Boroughs of New York City

New York City is split into five different county-level administrative divisions called boroughs: Manhattan, the Bronx, Queens, Brooklyn, and Staten Island. Unlike boroughs in Connecticut, New Jersey, and Pennsylvania, the New York City boroughs have limited powers, since they are administratively located below the city-level government.

Boroughs have existed since the consolidation of the city in 1898, when the city and each borough assumed their current boundaries. Currently, each of the boroughs is coextensive with a respective county, which are the primary administrative divisions of New York State. However, the boroughs have not always been coextensive with their respective counties. Before 1914, the Bronx consisted of the southern part of Westchester, and before 1899, the borough of Queens consisted of the western part of its namesake county.

5 Boroughs Labels New York City Map.svg
  1. Manhattan
  2. Brooklyn
  3. Queens
  4. The Bronx
  5. Staten Island

Terminology

The term borough was adopted to describe a form of governmental administration for each of the five fundamental constituent parts of the newly consolidated city in 1898. Under the 1898 City Charter adopted by the New York State Legislature, a "borough" is a municipal corporation that is created when a county is merged with populated areas within it. This system, in which New York City's borough governments are inferior to the powers of the citywide government, differs significantly from borough forms of government used in Connecticut, New Jersey and Pennsylvania, in which a borough is an independent level of government, as well as other borough forms used in other states and Greater London.

Background

New York City's five boroughs
Jurisdiction Population Land area Density
Borough County Estimate
(2015)
square
miles
square
km
persons /
sq. mi
persons /
sq. km
New York
1,644,518 22.83 59.1 72,033 27,826
Bronx
1,455,444 42 110 34,653 13,231
Kings
2,636,735 71 180 37,137 14,649
Queens
2,339,150 109 280 21,460 8,354
Richmond
474,558 58.5 152 8,112 3,132
8,550,405 303.33 781.1 28,188 10,947
19,795,791 47,214 122,284 416.4 159
Sources: see individual borough articles
Above Gotham.jpg
The borough of Manhattan is the economic, cultural, and administrative center of New York City.

New York City is often referred to collectively as the five boroughs; the term is used to refer to New York City as a whole unambiguously, avoiding confusion with any particular borough or with the Greater New York metropolitan area. The term is also used by politicians to counter a frequent focus on Manhattan and thereby to place all five boroughs on equal footing. In the same vein, the term outer boroughs refers to all of the boroughs excluding Manhattan, even though the geographic center of the city is along the Brooklyn–Queens border.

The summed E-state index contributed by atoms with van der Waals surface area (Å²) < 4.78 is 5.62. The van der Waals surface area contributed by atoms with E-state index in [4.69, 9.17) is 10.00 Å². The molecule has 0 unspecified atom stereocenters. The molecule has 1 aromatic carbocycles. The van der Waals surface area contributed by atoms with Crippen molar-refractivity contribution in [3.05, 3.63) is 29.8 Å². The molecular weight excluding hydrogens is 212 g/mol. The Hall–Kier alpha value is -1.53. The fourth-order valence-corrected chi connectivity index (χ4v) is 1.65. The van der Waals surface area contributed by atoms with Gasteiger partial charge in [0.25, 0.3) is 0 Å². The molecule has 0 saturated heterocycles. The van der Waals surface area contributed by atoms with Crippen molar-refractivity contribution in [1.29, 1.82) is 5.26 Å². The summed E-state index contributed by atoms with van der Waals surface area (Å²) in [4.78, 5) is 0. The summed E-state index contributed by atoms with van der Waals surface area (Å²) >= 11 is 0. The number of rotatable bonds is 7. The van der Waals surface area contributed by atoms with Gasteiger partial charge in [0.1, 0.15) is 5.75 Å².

All of the boroughs were created in 1898 during consolidation, when the city's current boundaries were established.

Changes after 1898

The Bronx originally included parts of New York County outside of Manhattan that had previously been ceded by neighboring Westchester County in two stages; in 1874 and then following a referendum in 1894. Ultimately in 1914, the present-day separate Bronx County became the last county to be created in the State of New York.

The borough of Queens consists of what formerly was only the western part of a then-larger Queens County. In 1899, the three eastern towns of Queens County that had not joined the city the year before—the towns of Hempstead, North Hempstead, and Oyster Bay—formally seceded from Queens County to form the new Nassau County.

The borough of Staten Island, concurrent with Richmond County, was officially the borough of Richmond until the name was changed in 1975 to reflect its common appellation, while leaving the name of the county unchanged.

Description of the boroughs

Chinatown manhattan 2009.JPG
Chinatown in Manhattan, the most densely populated borough of New York City, with a higher density than any individual American city.
Greenpoint Houses.JPG
Landmark 19th-century brownstones in the Greenpoint Historic District of Brooklyn, New York City's most populous borough.
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The Unisphere in Queens, the most ethnically diverse urban area in the world.
Staten Island Borough Hall sign.jpg
Borough Hall in the St. George neighborhood of Staten Island, the most suburban borough of New York City.
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The Bronx, the northernmost borough of New York City and the only borough situated on the United States mainland.